YOUR MONEY: Grocery store savings go beyond coupons and salesHow we feed ourselves has a huge effect on how much cash we keep in our wallets. That's why supermarket-savings advice is ubiquitous in the era of new frugality.
By: Gregory Karp, The Morning Call (Allentown, Pa.)
How we feed ourselves has a huge effect on how much cash we keep in our wallets. That's why supermarket-savings advice is ubiquitous in the era of new frugality.
The average American family of four spends about $5,000 a year on food prepared at home, according to the federal government's Consumer Expenditure Survey. So a 20 percent savings could yield a cool $1,000.
The usual advice is to shop with a list, stock up on sale items and use coupons. Here are some other tricks:
Don't pay for plump: Plumping is the injection of store-bought chicken and turkey with salty water, broth and other flavoring liquids. Meat producers say it enhances taste and tenderness. But frugal consumers claim you're paying chicken prices for saltwater. Plumping can make up one-tenth to nearly one-third of the packaged weight, according to Consumer Reports.
Read labels. Plumped poultry is often described as "enhanced." Even "all natural" might be. For example, the label might say "enhanced with up to 15 percent chicken broth."
Don't pay for water or plastic: With similar reasoning, don't pay for the water in iced tea, orange juice or even household cleaners you can make yourself, said Gary Foreman, editor of TheDollarStretcher.com. A corollary is "don't pay for plastic."
"So much of the prepackaged stuff is wrapped in plastics of one kind or another to get to the individual serving sizes," Foreman said. "So I tell people to look in their grocery carts. The more plastic and wrapping they see, the higher their grocery bill will be."
Stephanie Nelson of CouponMom.com uses a five-minute rule for convenience foods: Don't pay extra for a food that would take you five minutes or less to prepare yourself.
Check the salad bar: Prepared lettuce, fresh fruits and cheeses can be cheaper at the supermarket salad bar. Check the price per pound, said Marcia Layton Turner of OrganizeYourCouponsNow.com. Singles and small households could save by buying a smaller amount at the salad bar.
Make it last: Spoiled food is a waste of money and can eliminate any savings from stockpiling and using coupons. Teri Gault, founder of TheGroceryGame.com offers these tips to keep food fresh longer: Remove lettuce and other leafy greens from their plastic packages and wrap them in a clean dish towel to place in the refrigerator. Keep eggs in the original carton and place in the coldest part of the fridge. Transfer milk to a glass bottle to make it last twice as long. Unless you'll use it quickly, repackage frozen meat in a freezer bag and squeeze the air out. For a helpful fact sheet on freezing, search USDA.gov for "freezing and food safety."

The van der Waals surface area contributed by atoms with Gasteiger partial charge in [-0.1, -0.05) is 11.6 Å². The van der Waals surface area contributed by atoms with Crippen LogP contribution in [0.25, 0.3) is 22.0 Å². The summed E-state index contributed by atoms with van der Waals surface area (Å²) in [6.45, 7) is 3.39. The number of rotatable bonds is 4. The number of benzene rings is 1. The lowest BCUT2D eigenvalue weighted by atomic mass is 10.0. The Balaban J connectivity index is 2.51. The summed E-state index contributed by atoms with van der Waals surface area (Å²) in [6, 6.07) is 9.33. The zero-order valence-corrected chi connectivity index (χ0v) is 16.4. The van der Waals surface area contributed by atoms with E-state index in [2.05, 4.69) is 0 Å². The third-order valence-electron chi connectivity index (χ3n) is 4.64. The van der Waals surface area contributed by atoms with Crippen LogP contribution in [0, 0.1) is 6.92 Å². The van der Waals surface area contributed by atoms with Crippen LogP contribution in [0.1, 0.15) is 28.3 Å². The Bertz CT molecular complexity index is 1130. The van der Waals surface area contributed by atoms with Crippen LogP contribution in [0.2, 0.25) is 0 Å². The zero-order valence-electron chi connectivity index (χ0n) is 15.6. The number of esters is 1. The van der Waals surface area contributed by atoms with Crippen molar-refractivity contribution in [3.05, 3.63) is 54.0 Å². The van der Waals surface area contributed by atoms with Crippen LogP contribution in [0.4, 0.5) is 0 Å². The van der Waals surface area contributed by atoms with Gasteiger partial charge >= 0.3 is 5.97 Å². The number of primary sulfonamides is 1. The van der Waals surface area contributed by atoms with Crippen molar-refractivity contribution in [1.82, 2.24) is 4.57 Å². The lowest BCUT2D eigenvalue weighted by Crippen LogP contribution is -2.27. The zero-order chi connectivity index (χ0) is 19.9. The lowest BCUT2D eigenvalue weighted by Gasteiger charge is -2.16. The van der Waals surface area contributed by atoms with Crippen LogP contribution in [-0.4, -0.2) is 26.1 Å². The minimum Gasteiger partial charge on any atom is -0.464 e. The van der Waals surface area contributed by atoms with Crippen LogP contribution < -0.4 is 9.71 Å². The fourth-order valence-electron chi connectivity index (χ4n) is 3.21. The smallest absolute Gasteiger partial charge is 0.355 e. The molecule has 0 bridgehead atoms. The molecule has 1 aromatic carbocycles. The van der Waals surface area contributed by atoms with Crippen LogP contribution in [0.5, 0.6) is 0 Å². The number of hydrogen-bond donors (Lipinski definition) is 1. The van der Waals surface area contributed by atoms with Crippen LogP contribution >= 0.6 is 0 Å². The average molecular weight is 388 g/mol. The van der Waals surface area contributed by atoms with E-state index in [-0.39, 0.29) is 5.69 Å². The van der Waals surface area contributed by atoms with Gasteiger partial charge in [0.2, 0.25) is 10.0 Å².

Compare prices in-house: The same product could have different prices depending on where it's located in the store. For example, Nelson compared prices on 16-ounce bags of nuts — almonds, pecans and walnuts. Two were cheaper in the baking aisle than the produce department. The other was cheaper in the produce section.
Use the butcher: Pick up a pork loin, which sells for about half the cost of boneless pork loin chops. Ask the supermarket butcher to cut it into chops. "For the same price as a package of one dinner's worth of pork chops, you'll have enough to put in the freezer for another week," Nelson said.
Weigh your spuds: Similarly weigh several same-sized bags of potatoes on the produce department scale to determine the heaviest one. You'll get more spud for your cash because weights can vary considerably.
It pays to ask: No coupons for items you want? Go to the manufacturer Web sites and send them an e-mail requesting a coupon for their product. Include your mailing address. CouponMom.com researchers did that with 81 companies and received free coupons from 60 percent of them, Nelson said.
(Gregory Karp is a personal finance writer for The Morning Call newspaper in Allentown, Pa. He can be reached at firstname.lastname@example.org.)